'Please refer to our letter ND/BLS 48I7dated 25th September, 1951, advising you to dispatch 100 bags to Patiala by cheapest route Under R/R and documents to be presented to Ronak Ram Tara Chand, Katra, Patiala, @ Rs. 70 per maund ex factory. Kindly bill this consignment @ Rs.60.10 and not @ Rs. 70: as advised on 25th September, 1951. The difference we will realise here from Bhartia Bros, on hearing from you about the dispatch.'
19. He drew the inference from the aforesaid words that the sugar of Raza Sugar Co. was saleable in the month of September at Rs. 70 per maund but the company through an arrangement with the selling agents recorded the sales at much lower rates. The ITO pointed out that M/s. Beopar Sahayak Ltd. was a private limited company, rather one-man company of Shri V. H. Dalmia who was managing director of Govan Bros. (Rampur) Ltd., the managing agents of the two sugar companies, that the person who was running Bharat Traders at Kanpur was an employee of the Dalmia group earlier to this business at Kanpur as well as the area selling agents, arid that it was, thereforee, evident that the company, the managing agents, and the selling agents at Kanpur, were all one. He observed that taking advantage of this position, the sales were arranged in such a manner that the company should record the sales at rates lower than those at which sugar was sold, the difference having been realised over and above the recorded sale rates, and that he was, thereforee, convinced that the sale rates shown by the company for the free sale sugar was much lower than those which were actually prevailing in the market and at which sugar was actually sold. He called upon the company to prove the sales and explain why the sales by them be hot enhanced to figures which would correspond to the actual sale price realised. But the company failed to give any satisfactory Explanationn. The ITO, thereforee, felt satisfied that the company had not recorded the full sale price of the sales of sugar, and that the sales shown should be increased to a figure which would correspond to the normal selling rates in the market. As the instances mentioned above showed that under-recording of sales was in many instances by Rs. 8 and Rs. 9 per maund, he, after giving all possible margins to the assesseds, added a sum of Rs. 1,50,000 to the sale of price of 23,873 maunds. The sale value then stood at Rs. 15,88,459, and that gave the average sale rate at Rs. 66-8-0 against Rs. 60 shown by the assessed. As stated earlier, he divided the sum of Rs. 1,50,000 between the twoassessed-companies and thus added Rs. 75,000 to the income of each of the said companies.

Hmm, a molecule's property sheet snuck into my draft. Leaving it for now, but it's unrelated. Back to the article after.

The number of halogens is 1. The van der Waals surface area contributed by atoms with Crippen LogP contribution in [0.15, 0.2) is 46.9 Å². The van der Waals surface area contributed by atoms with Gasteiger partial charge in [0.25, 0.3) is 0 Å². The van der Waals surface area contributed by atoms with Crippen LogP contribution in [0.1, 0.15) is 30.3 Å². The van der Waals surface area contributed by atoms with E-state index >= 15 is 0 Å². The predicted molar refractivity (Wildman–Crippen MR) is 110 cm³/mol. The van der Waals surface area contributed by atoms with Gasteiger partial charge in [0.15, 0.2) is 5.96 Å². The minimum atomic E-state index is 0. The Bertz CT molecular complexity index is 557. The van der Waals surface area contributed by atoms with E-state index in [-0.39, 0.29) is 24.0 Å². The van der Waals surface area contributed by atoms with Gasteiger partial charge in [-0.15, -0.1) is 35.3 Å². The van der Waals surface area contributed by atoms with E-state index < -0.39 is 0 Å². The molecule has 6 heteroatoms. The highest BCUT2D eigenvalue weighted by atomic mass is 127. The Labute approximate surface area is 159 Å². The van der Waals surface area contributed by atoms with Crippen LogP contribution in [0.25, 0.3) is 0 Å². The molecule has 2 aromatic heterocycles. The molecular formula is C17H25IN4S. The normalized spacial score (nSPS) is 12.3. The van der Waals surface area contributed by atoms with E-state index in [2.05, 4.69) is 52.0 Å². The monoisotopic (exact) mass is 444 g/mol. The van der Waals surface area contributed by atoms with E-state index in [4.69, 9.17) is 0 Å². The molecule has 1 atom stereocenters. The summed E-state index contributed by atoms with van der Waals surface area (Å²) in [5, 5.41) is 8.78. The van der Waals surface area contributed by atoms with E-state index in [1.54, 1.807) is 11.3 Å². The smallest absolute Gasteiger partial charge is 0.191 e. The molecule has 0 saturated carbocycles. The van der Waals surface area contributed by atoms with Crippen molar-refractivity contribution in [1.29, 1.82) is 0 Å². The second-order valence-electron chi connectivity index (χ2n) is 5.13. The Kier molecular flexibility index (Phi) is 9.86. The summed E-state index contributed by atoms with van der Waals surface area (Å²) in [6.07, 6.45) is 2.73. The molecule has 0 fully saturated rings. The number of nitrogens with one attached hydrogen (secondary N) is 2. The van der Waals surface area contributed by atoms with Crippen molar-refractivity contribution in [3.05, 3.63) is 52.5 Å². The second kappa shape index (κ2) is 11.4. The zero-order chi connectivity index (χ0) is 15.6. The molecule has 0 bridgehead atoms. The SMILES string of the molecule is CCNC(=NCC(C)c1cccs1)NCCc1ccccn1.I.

20. The matter was taken up in appeal to the AAC, who remanded thecase for further report with certain observations about the instances reliedupon by the ITO and requiring the latter to give fresh opportunity to theassessed company to cross-examine some of the persons connected with theinstances. The ITO then gave the necessary opportunity and recordedthe statements of persons who were cross-examined by the representative of the assessed-company. In the course of the said statements, twoof the persons stated that the difference between the price mentioned inthe bill issued by the company and the actual price at which the sellingagent sold the sugar, referred to as 'on money', was to be paid to themill. On a consideration of the fresh material before him, the ITO againcame to the same conclusion that the company had not recorded the fullsale price in its books, that it had shown the sales at rates lower thanthose at which sugar was saleable in the market and in fact was sold inthe market, and that the difference between the two, known as 'onmoney', ultimately went to the assessed-company. He submitted a reportaccordingly.
21. The AAC, on a consideration of the aforesaid report and the various facts and circumstances of the case, agreed with the view taken by the ITO.
22. On further appeals by the assesseds, the Appellate Tribunal agreed with the aforesaid view taken by the ITO and the AAC for the reasons set out in its order.